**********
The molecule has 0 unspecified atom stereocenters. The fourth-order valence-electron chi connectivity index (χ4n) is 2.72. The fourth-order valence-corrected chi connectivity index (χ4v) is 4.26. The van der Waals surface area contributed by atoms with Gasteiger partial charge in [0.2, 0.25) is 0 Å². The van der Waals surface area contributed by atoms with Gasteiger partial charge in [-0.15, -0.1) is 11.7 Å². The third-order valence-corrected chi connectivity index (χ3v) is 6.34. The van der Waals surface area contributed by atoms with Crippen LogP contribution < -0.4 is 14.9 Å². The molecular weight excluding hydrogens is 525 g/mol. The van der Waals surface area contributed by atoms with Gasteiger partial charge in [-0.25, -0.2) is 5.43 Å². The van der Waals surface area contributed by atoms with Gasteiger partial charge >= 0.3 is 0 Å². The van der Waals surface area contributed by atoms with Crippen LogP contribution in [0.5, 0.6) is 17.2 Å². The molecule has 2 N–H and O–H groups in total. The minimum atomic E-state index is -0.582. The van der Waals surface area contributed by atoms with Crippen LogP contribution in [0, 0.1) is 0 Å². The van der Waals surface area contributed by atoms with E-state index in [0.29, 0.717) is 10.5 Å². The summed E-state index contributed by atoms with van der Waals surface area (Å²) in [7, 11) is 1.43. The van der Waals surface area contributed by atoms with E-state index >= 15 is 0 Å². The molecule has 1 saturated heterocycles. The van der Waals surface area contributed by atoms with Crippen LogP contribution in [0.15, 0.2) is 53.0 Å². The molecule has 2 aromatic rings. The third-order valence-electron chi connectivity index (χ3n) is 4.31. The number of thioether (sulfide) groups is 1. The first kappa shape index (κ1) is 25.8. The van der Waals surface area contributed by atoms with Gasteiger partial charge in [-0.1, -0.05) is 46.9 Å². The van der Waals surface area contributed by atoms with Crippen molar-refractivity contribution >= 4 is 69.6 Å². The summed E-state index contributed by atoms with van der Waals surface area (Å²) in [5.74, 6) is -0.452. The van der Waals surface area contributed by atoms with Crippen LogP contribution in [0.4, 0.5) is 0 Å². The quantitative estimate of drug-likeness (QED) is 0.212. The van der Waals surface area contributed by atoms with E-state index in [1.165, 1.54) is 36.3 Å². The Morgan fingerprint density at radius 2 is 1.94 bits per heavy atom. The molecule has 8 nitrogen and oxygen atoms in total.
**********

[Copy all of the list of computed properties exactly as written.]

The molecule has 0 unspecified atom stereocenters. The fourth-order valence-electron chi connectivity index (χ4n) is 2.72. The fourth-order valence-corrected chi connectivity index (χ4v) is 4.26. The van der Waals surface area contributed by atoms with Gasteiger partial charge in [0.2, 0.25) is 0 Å². The van der Waals surface area contributed by atoms with Gasteiger partial charge in [-0.15, -0.1) is 11.7 Å². The third-order valence-corrected chi connectivity index (χ3v) is 6.34. The van der Waals surface area contributed by atoms with Crippen LogP contribution < -0.4 is 14.9 Å². The molecular weight excluding hydrogens is 525 g/mol. The van der Waals surface area contributed by atoms with Gasteiger partial charge in [-0.25, -0.2) is 5.43 Å². The van der Waals surface area contributed by atoms with Gasteiger partial charge >= 0.3 is 0 Å². The van der Waals surface area contributed by atoms with Crippen LogP contribution in [0.5, 0.6) is 17.2 Å². The molecule has 2 N–H and O–H groups in total. The minimum atomic E-state index is -0.582. The van der Waals surface area contributed by atoms with Crippen LogP contribution in [0, 0.1) is 0 Å². The van der Waals surface area contributed by atoms with E-state index in [0.29, 0.717) is 10.5 Å². The summed E-state index contributed by atoms with van der Waals surface area (Å²) in [7, 11) is 1.43. The van der Waals surface area contributed by atoms with E-state index >= 15 is 0 Å². The molecule has 1 saturated heterocycles. The van der Waals surface area contributed by atoms with Crippen LogP contribution in [0.15, 0.2) is 53.0 Å². The molecule has 2 aromatic rings. The third-order valence-electron chi connectivity index (χ3n) is 4.31. The number of thioether (sulfide) groups is 1. The first kappa shape index (κ1) is 25.8. The van der Waals surface area contributed by atoms with Gasteiger partial charge in [-0.1, -0.05) is 46.9 Å². The van der Waals surface area contributed by atoms with Crippen molar-refractivity contribution >= 4 is 69.6 Å². The summed E-state index contributed by atoms with van der Waals surface area (Å²) in [5.74, 6) is -0.452. The van der Waals surface area contributed by atoms with Crippen LogP contribution in [0.4, 0.5) is 0 Å². The quantitative estimate of drug-likeness (QED) is 0.212. The van der Waals surface area contributed by atoms with E-state index in [1.165, 1.54) is 36.3 Å². The Morgan fingerprint density at radius 2 is 1.94 bits per heavy atom. The molecule has 8 nitrogen and oxygen atoms in total.